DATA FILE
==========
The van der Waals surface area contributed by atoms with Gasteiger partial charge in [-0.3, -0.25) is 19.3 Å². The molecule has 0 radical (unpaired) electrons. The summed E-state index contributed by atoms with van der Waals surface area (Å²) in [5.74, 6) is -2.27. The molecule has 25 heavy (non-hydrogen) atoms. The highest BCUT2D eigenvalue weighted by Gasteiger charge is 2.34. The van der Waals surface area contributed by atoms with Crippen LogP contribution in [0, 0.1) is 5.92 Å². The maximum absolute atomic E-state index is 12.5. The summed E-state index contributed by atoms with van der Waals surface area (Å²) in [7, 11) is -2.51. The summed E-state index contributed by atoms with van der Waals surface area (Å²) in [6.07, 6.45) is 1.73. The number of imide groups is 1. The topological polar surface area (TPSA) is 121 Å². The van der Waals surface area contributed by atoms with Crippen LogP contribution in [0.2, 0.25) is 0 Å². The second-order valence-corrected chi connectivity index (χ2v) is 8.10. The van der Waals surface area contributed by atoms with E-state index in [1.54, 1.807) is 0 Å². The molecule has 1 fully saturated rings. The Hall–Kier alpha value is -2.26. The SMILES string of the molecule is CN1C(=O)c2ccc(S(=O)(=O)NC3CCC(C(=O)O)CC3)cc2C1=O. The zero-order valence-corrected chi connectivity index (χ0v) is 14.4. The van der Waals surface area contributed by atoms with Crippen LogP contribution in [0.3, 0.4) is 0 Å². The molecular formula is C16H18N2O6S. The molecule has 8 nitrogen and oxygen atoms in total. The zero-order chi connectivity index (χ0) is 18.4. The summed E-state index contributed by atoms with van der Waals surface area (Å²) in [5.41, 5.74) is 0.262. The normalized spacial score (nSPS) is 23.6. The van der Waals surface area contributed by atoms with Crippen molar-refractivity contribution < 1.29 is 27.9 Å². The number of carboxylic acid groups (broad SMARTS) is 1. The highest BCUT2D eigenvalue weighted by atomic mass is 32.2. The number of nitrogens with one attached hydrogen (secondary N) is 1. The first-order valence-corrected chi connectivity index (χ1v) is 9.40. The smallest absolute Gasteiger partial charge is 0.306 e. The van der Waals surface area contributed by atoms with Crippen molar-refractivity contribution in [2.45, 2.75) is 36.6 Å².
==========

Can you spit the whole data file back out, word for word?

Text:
The van der Waals surface area contributed by atoms with Gasteiger partial charge in [-0.3, -0.25) is 19.3 Å². The molecule has 0 radical (unpaired) electrons. The summed E-state index contributed by atoms with van der Waals surface area (Å²) in [5.74, 6) is -2.27. The molecule has 25 heavy (non-hydrogen) atoms. The highest BCUT2D eigenvalue weighted by Gasteiger charge is 2.34. The van der Waals surface area contributed by atoms with Crippen LogP contribution in [0, 0.1) is 5.92 Å². The maximum absolute atomic E-state index is 12.5. The summed E-state index contributed by atoms with van der Waals surface area (Å²) in [7, 11) is -2.51. The summed E-state index contributed by atoms with van der Waals surface area (Å²) in [6.07, 6.45) is 1.73. The number of imide groups is 1. The topological polar surface area (TPSA) is 121 Å². The van der Waals surface area contributed by atoms with Crippen LogP contribution in [0.2, 0.25) is 0 Å². The second-order valence-corrected chi connectivity index (χ2v) is 8.10. The van der Waals surface area contributed by atoms with E-state index in [1.54, 1.807) is 0 Å². The molecule has 1 fully saturated rings. The Hall–Kier alpha value is -2.26. The SMILES string of the molecule is CN1C(=O)c2ccc(S(=O)(=O)NC3CCC(C(=O)O)CC3)cc2C1=O. The zero-order valence-corrected chi connectivity index (χ0v) is 14.4. The van der Waals surface area contributed by atoms with Crippen LogP contribution in [0.3, 0.4) is 0 Å². The molecular formula is C16H18N2O6S. The molecule has 8 nitrogen and oxygen atoms in total. The zero-order chi connectivity index (χ0) is 18.4. The summed E-state index contributed by atoms with van der Waals surface area (Å²) in [5.41, 5.74) is 0.262. The normalized spacial score (nSPS) is 23.6. The van der Waals surface area contributed by atoms with Crippen molar-refractivity contribution < 1.29 is 27.9 Å². The number of carboxylic acid groups (broad SMARTS) is 1. The highest BCUT2D eigenvalue weighted by atomic mass is 32.2. The number of nitrogens with one attached hydrogen (secondary N) is 1. The first-order valence-corrected chi connectivity index (χ1v) is 9.40. The smallest absolute Gasteiger partial charge is 0.306 e. The van der Waals surface area contributed by atoms with Crippen molar-refractivity contribution in [2.45, 2.75) is 36.6 Å².